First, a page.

Using Ground Covers in Vegetable Gardens

sage ground cover

The Spruce / K. Dave

Weeding is probably the least favorite thing to do in your vegetable gardens, but it must be done. Mulching is one way to cut down on the weeds, and mulching with straw is a popular technique because it keeps the plants and vegetables clean and it attracts beneficial insects. This will save you a lot of time and effort weeding, but it also wastes a fair amount of potential growing space. To make use of every inch of your garden, try growing an edible ground cover.

This is really just an extension of intercropping. With intercropping, you tuck faster-growing plants near vegetables that will mature much later in the season, such as seeding spinach under tomato plants. Many fast growers, such as lettuce, can be used as cover crops, too. However, you’ll have to keep reseeding as you harvest or you’ll be left with the bare ground again.

Instead of a temporary fix, vegetable gardens can be mulched with long season plants or even with non-aggressive perennials. While there will be some competition for water and nutrients whenever two plants are grown in close proximity, this should not be a problem if you have good, rich soil and you are making sure your vegetable garden is getting regular water. Learn more about several edible plants that you can use as ground covers.

  • 01 of 05



    The Spruce / K. Dave

    A lot of space-limited gardeners have a problem with where to plant a strawberry bed. How about under a row of eggplants? They will still get plenty of sun under there, and they’ll even help keep the eggplants propped up and standing tall when they are heavy with fruits. This also solves the problem of thinning out the plants in your strawberry bed, since you’ll need to remove a few the next year to plant a new vegetable, such as kale, in the row.

  • 02 of 05



    The Spruce / K. Dave

    There are never enough flowers in the vegetable garden. Flowers do more than dress up the garden—they attract more pollinating insects, which is crucial in a productive vegetable garden. Nasturtiums are a common sight in many edible gardens and their floppy, trailing nature makes them a great choice as a ground cover. Plus they are edible, so once again you’re getting two crops in the space of one. You can even make Poor Man's Capers from the seeds.

  • 03 of 05


    oregano ground cover

    The Spruce / K. Dave

    Of all the creeping herbs, oregano is probably the easiest to keep in check. Yes, it spreads, but it is very forgiving of having its roots disturbed. Oregano does need a lot of sun and prefers well-drained soil, so it would work best under plants such as peppers that would not shade them and that do not need excessive water while fruiting. Regularly cutting the oregano to use in the kitchen will keep the plants bushy and low. Once your oregano plants flower, expect to see them covered in buzzing bees.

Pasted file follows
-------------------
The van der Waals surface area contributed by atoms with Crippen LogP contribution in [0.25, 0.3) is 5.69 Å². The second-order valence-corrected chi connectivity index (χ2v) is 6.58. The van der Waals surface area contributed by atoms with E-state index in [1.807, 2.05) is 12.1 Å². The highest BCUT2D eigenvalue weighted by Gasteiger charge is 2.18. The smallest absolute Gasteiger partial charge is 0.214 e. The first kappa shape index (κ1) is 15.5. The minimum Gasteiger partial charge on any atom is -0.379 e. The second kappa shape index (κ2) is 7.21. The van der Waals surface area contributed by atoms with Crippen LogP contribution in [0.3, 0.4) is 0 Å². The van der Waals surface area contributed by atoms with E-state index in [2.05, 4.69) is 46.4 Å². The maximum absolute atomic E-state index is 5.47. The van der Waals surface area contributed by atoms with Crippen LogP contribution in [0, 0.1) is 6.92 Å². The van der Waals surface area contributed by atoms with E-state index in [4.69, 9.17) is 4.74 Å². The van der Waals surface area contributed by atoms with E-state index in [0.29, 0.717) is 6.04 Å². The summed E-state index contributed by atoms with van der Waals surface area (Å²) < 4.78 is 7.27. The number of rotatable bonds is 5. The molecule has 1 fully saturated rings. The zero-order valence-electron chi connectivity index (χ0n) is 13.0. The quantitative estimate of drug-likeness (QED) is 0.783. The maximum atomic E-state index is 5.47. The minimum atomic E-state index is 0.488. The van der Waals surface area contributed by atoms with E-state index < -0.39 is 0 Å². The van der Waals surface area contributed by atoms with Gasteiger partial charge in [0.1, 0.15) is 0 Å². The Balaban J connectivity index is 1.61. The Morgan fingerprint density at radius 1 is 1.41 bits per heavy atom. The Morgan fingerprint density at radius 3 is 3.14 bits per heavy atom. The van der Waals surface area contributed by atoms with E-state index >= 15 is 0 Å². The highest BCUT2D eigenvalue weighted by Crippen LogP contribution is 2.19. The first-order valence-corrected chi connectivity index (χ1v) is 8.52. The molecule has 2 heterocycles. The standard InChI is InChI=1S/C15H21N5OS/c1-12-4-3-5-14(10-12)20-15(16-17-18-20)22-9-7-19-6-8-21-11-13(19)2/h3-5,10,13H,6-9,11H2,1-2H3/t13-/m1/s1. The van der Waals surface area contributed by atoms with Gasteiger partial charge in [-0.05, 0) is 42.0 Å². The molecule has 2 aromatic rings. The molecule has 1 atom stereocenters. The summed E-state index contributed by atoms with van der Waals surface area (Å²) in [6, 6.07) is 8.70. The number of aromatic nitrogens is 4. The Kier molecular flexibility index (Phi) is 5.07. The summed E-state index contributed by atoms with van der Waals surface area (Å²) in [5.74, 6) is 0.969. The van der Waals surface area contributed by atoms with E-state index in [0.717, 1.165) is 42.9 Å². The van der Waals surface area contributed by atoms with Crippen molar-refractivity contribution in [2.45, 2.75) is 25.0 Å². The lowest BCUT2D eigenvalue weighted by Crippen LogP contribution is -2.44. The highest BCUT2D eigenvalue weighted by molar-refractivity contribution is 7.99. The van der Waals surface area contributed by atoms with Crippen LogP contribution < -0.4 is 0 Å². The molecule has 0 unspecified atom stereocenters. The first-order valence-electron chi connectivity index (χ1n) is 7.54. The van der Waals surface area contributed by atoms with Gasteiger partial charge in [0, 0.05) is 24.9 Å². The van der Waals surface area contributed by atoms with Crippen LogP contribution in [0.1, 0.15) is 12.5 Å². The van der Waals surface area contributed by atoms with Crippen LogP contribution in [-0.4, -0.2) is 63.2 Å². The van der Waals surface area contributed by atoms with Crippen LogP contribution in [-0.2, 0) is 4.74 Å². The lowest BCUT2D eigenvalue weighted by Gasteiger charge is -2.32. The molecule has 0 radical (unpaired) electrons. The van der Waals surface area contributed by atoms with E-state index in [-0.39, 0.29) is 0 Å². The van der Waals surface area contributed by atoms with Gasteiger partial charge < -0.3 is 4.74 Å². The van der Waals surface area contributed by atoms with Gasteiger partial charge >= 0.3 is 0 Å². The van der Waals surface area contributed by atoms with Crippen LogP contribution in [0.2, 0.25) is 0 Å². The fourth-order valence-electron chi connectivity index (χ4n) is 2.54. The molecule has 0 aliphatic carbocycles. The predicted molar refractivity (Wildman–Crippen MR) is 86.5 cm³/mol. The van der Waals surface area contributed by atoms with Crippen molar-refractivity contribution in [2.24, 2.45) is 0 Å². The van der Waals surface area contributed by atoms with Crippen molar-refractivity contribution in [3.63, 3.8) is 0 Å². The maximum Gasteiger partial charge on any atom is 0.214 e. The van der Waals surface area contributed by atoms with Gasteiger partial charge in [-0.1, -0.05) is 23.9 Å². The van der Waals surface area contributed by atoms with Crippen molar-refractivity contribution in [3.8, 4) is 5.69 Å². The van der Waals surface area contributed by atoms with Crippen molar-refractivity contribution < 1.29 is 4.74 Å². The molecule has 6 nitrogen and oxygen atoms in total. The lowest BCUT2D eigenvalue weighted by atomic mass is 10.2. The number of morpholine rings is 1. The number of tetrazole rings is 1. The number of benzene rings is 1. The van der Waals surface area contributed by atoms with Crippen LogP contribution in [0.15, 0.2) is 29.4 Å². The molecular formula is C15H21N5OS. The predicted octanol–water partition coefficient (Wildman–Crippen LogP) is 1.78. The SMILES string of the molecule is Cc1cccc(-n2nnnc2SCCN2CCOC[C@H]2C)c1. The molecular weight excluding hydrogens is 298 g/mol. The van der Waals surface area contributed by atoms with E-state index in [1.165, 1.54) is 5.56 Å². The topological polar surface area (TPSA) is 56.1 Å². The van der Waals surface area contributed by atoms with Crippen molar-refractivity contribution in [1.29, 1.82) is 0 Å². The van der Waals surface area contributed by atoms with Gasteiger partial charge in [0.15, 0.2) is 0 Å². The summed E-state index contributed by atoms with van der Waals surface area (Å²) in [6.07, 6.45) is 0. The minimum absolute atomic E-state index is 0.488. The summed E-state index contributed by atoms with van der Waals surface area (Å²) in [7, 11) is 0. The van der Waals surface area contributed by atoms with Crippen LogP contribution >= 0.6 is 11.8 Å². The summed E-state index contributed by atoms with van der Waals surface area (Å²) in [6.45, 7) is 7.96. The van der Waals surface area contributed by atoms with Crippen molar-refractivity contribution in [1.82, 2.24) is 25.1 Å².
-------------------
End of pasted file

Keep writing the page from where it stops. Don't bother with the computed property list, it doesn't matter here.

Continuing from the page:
• 04 of 05

    Squash, Melon, and Cucumbers


    The Spruce / K. Dave

    This one is a no brainer if you have ever heard of the Indigenous tradition of the Three Sisters, where corn, squash, and pole beans are interplanted. The corn serves as a trellis, the beans add nitrogen to the soil, and the squash serves as the ground cover. Any vegetable that grows as a vine, but does not climb and adhere on its own can be left to sprawl on the ground and serve as cover.

    Once again, space-challenged gardeners tend to shy away from this approach, because it uses too much precious real estate. But if you let them sprawl under tomatoes or around Brussels sprouts, you won’t lose much. This can be a bit tricky with really enthusiastic vines, so your best bet would be to stick with cucumbers or melons that have smaller leaves and shorter vines. You don’t want them to spread so much that you can’t reach the other vegetables in order to harvest them. And you will need to make sure they don’t try to climb your tomatoes, smother them, or pull them down.

    Continue to 5 of 5 below.
  • 05 of 05



    The Spruce / K. Dave

    Sage isn’t a great choice for all climates, but in cooler climates where its height and spread are kept in check by cold winters, it would work fine. It tends to grow to a low eight to 12 inches in height and spread out by 12 to 18 inches. Since the branches grow somewhat horizontally, they will shade the soil and keep it cool. They also do a decent job of suppressing weeds. They are perennial and evergreen, so you may need to do some thinning in future years. But sage tends to be a short-lived perennial and very amenable about being transplanted.

Not all of these choices will work for you, but they add to your bag of tricks for maximizing your vegetable garden without adding more work for you. They are definitely worth a bit of experimentation.

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  1. Greek Oregano. University of Illinois Extension Website